Indian rural healthcare centres are so few and so burdened that people are avoiding them
- There is a massive shortage of primary healthcare centres in states like Uttar Pradesh, West Bengal, Jharkhand and Andhra Pradesh.
- A shortfall here means that the number of existing centres are quite less to fulfill the demand for healthcare services in the states.
- Bihar has the highest percentage shortfall in sub-centres.
AdvertisementAn average rural family in India spends ₹4,280 towards childbirth at a government hospital. If they choose to go to a private facility, this expense can be as high as ₹27,000, according to a recent State of Inequality report.
Since childbirth is the most common healthcare seeking event for most villagers, a government facility in the vicinity can help. More than half of the population of Bihar – at 58% – does not have access to even a midwife let alone doctors who are usually available at sub-centers. A subcentre also has a male healthcare worker and takes care of basic needs like immunisation.
Healthcare – still a distant dream for most Indian villages
If the rural population needs a doctor, they need to go to a PHC or a primary healthcare center. More than half of the people in Jharkhand, Uttar Pradesh, Andhra Pradesh and West Bengal do not have it.
Yet, a large number of rural areas lack proper healthcare infrastructure – and in particular, the states of Bihar, Jharkhand, Andhra Pradesh, Uttar Pradesh, and West Bengal – which face an acute shortage of PHCs.
A PHC or a primary healthcare center (PHC) is manned by at least one doctor covering a population of 20,000 people, has at least four beds, and is preventive and curative while a sub-center offers very basic services like immunization.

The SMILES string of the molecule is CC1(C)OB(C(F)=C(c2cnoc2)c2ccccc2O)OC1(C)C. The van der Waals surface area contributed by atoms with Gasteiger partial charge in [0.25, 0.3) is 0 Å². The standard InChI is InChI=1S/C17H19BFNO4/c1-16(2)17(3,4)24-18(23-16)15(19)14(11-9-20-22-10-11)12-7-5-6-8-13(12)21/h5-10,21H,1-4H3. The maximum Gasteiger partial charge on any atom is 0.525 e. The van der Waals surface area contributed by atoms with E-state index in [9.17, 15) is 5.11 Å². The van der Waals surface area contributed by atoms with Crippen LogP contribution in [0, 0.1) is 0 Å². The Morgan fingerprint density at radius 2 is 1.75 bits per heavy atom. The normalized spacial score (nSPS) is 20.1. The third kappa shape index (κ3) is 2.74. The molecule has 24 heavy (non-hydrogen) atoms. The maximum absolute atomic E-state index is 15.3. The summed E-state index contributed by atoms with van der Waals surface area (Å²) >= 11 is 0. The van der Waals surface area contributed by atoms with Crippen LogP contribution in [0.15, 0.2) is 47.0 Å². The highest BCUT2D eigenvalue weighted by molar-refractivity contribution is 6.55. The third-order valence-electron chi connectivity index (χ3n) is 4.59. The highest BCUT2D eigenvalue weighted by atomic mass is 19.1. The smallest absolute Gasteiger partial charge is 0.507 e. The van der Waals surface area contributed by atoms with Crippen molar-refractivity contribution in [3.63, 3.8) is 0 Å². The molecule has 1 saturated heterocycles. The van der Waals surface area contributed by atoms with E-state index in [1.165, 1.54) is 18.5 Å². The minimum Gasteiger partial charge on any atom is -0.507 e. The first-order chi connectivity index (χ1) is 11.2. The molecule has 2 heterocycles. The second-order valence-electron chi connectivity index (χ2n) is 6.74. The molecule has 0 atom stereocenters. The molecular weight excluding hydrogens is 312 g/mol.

Fewer PHCs means more ‘distance’ in healthcare access and extra burden on existing centres. In fact, Jharkhand has only 291 PHCs, while it needs at least 1,000 to cover its population, according to the report.
Source: Inequality in India report
A few states however added more medical facilities
On the other hand, some states like Rajasthan, Jammu & Kashmir, Gujarat, and Chhattisgarh have reported a rise in the number of PHCs from 2005, according to the report.
Source: Inequality in India report
|State||No. of PHCs added|
|Jammu and Kashmir||589|
Footfalls going down at rural healthcare centres
The rural population is also becoming increasingly disillusioned with government-provided healthcare services. In a few states, people have started to avoid them.
Advertisement“Andhra Pradesh has recorded a downfall in all three centres pointing towards a possibility of overburdened healthcare units leading to less interaction with the community, inadequate medical attention to the patients and thinly stretched medical facilities,” the report said referring to sub-centres, PHCs and also community healthcare centers (CHCs).
CHCs house specialists, at least 30 beds and an operation theatre.
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